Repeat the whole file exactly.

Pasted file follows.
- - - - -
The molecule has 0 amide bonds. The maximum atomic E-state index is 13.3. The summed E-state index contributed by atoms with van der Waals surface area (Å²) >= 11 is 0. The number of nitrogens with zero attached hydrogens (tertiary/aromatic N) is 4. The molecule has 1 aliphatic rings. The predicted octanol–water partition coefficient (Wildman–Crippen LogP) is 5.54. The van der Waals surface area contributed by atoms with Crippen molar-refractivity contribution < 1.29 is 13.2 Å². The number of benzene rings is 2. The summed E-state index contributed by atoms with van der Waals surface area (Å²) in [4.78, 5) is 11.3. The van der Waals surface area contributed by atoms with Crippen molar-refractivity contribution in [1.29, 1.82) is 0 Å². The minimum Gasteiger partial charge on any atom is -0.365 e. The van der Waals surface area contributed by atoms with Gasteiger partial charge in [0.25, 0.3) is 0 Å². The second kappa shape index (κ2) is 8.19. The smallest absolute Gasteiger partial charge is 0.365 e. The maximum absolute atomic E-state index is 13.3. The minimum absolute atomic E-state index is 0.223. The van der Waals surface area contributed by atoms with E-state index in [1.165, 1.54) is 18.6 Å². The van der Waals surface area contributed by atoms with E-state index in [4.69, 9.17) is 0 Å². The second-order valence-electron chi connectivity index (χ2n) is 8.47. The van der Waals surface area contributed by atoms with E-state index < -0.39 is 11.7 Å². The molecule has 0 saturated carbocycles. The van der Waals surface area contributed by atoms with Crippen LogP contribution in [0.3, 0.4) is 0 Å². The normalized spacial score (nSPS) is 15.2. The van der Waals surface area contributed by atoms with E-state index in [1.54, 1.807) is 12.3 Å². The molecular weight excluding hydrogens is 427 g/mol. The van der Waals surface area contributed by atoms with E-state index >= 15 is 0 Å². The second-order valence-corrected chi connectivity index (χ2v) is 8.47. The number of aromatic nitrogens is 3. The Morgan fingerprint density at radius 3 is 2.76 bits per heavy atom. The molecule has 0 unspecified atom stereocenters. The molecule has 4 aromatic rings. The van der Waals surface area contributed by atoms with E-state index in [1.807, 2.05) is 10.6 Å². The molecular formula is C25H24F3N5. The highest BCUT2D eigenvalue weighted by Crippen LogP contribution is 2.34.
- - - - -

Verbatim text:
The molecule has 0 amide bonds. The maximum atomic E-state index is 13.3. The summed E-state index contributed by atoms with van der Waals surface area (Å²) >= 11 is 0. The number of nitrogens with zero attached hydrogens (tertiary/aromatic N) is 4. The molecule has 1 aliphatic rings. The predicted octanol–water partition coefficient (Wildman–Crippen LogP) is 5.54. The van der Waals surface area contributed by atoms with Crippen molar-refractivity contribution < 1.29 is 13.2 Å². The number of benzene rings is 2. The summed E-state index contributed by atoms with van der Waals surface area (Å²) in [4.78, 5) is 11.3. The van der Waals surface area contributed by atoms with Crippen molar-refractivity contribution in [1.29, 1.82) is 0 Å². The minimum Gasteiger partial charge on any atom is -0.365 e. The van der Waals surface area contributed by atoms with Gasteiger partial charge in [0.25, 0.3) is 0 Å². The second kappa shape index (κ2) is 8.19. The smallest absolute Gasteiger partial charge is 0.365 e. The maximum absolute atomic E-state index is 13.3. The minimum absolute atomic E-state index is 0.223. The van der Waals surface area contributed by atoms with E-state index in [1.165, 1.54) is 18.6 Å². The van der Waals surface area contributed by atoms with E-state index in [4.69, 9.17) is 0 Å². The second-order valence-electron chi connectivity index (χ2n) is 8.47. The van der Waals surface area contributed by atoms with E-state index < -0.39 is 11.7 Å². The molecule has 0 saturated carbocycles. The van der Waals surface area contributed by atoms with Crippen LogP contribution in [0.3, 0.4) is 0 Å². The normalized spacial score (nSPS) is 15.2. The van der Waals surface area contributed by atoms with E-state index in [1.54, 1.807) is 12.3 Å². The molecular weight excluding hydrogens is 427 g/mol. The van der Waals surface area contributed by atoms with E-state index >= 15 is 0 Å². The second-order valence-corrected chi connectivity index (χ2v) is 8.47. The number of aromatic nitrogens is 3. The Morgan fingerprint density at radius 3 is 2.76 bits per heavy atom. The molecule has 0 unspecified atom stereocenters. The molecule has 4 aromatic rings. The van der Waals surface area contributed by atoms with E-state index in [1.807, 2.05) is 10.6 Å². The molecular formula is C25H24F3N5. The highest BCUT2D eigenvalue weighted by Crippen LogP contribution is 2.34.